This semester is going to be just as full as last semester no matter how hard I try to shed off extracurricular activiites! I was pretty dejected in December when I found out my new college GPA, and I concluded that it was because I went to meetings every night of the week and always had full weekends with volunteering or dancing. All this resulted in homework coming second to activities.. so maybe I got an A in trying all that Berkeley student groups tempted me with, but, well, not an A in academics. As a suggestion to incoming freshmen-- LISTEN to people when planning your schedule.. like how they said take the minimum class units, don't overload yourself, take time to adjust.. etc. Sophomores on my floor predicted my personal failure (I am no longer a 4.# student), but I thought I was a superhero.
This semester I love my classes! Well, they're not always crazy interesting, but I chose them all and got them all and I have fluent GSIs. I'm taking Nutri Sci 10, Chem 3A (organic), Math 54 (linear algebra), Span 25 (literature), and an archeaology seminar. If you haven't noticed, no more environmental economics and policy major. I am hoping to switch to Nutritional Science in CNR, since I've been fascinated by nutrition since sophomore yr of high school and I detest working on making more money. I laugh at myself now, but I was naive. I took EEP thinking I could use it to be a policy-maker or at least understand how the world deals with the environment in the business and political realm. I learned what I wanted- but much more than I asked for.. so many line graphs and economic concepts, not too hard, but just not interesting. I recommend the class, even if it's not my major anymore- if you want to learn why pollution still exists.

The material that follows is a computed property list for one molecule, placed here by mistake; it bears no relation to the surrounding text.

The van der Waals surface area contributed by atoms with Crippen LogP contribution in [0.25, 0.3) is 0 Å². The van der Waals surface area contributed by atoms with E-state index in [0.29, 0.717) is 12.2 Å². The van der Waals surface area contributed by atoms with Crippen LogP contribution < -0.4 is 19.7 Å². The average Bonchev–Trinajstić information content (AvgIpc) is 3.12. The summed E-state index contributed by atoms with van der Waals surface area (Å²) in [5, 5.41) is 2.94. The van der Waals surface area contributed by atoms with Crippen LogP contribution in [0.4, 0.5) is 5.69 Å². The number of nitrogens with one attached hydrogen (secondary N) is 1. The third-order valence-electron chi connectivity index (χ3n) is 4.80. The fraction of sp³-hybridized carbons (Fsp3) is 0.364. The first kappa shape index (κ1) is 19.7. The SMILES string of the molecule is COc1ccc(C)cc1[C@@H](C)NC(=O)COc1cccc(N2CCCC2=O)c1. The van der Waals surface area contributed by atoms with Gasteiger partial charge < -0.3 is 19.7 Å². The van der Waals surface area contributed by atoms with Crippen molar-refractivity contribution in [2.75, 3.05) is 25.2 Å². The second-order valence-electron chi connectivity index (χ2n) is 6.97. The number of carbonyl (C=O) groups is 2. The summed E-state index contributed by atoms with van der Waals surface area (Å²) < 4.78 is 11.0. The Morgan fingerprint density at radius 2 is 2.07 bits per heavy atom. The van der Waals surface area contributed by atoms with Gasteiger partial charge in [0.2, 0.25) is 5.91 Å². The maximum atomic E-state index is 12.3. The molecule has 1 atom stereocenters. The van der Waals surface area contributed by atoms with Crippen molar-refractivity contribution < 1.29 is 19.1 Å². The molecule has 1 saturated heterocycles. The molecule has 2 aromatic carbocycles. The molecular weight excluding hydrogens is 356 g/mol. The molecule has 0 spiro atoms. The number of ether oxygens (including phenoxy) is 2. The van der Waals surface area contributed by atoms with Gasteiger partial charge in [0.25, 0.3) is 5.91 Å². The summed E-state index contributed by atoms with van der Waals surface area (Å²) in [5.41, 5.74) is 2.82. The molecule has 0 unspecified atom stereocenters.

As a small note, Cafe 3 opened up this semester! (Unit 3's Dining Commons) And it has a fun ambiance and the best juicy cucumbers. It doesn't match up to Crossroads as far as vegetarian hot food options, but there is a Pho station, tons of fresh fruit, a waffle maker, a sushi bar, good pizza, custom-made omelettes, and daily pastries like at the GBC. They also have great cauliflour- haha..yes I look forward to that more than the pastries. It's fun there meeting more people by chance than at Crossroads since it's smaller and it's right in front of my building, Norton. I can't write up a whole review of all the DCs yet.. I have to visit Foothill and Clark Kerr more.
Posted by Rola Abduljabar Rabah at 7:42 | Permalink
05 February 2007
First week of February
It's already February! Housemates are preparing for their first Physics and Math midterms. I'm preparing for quizzes on California native plant identification and systematics of vascular plants. I'm glad I'm studying what I love.
Great memories walking into the co-op this afternoon after class. The fire alarm went off. Someone from central maintenance was fiddling with a defunct heater, trying to get it to work when he created some smoke and triggered a fire detector. Everyone ended up outside sitting on the porch, chatting while the maintenance guy made it so the fire department wasn't alterted. After a while, they gave us clearance to re-enter our home. Craziness.
My Top 10 places to eat in Berkeley (in no paticular order)
1. Smart Alec
2. Café Intermezzo
3. Tako Sushi
4. Tai Basil
6. Zachary’s Pizza
7. Las Palmas
8. Tuk Tuk Tai
9. Café de la Paz
10. Yogurt Park
(images retrieved from google.com)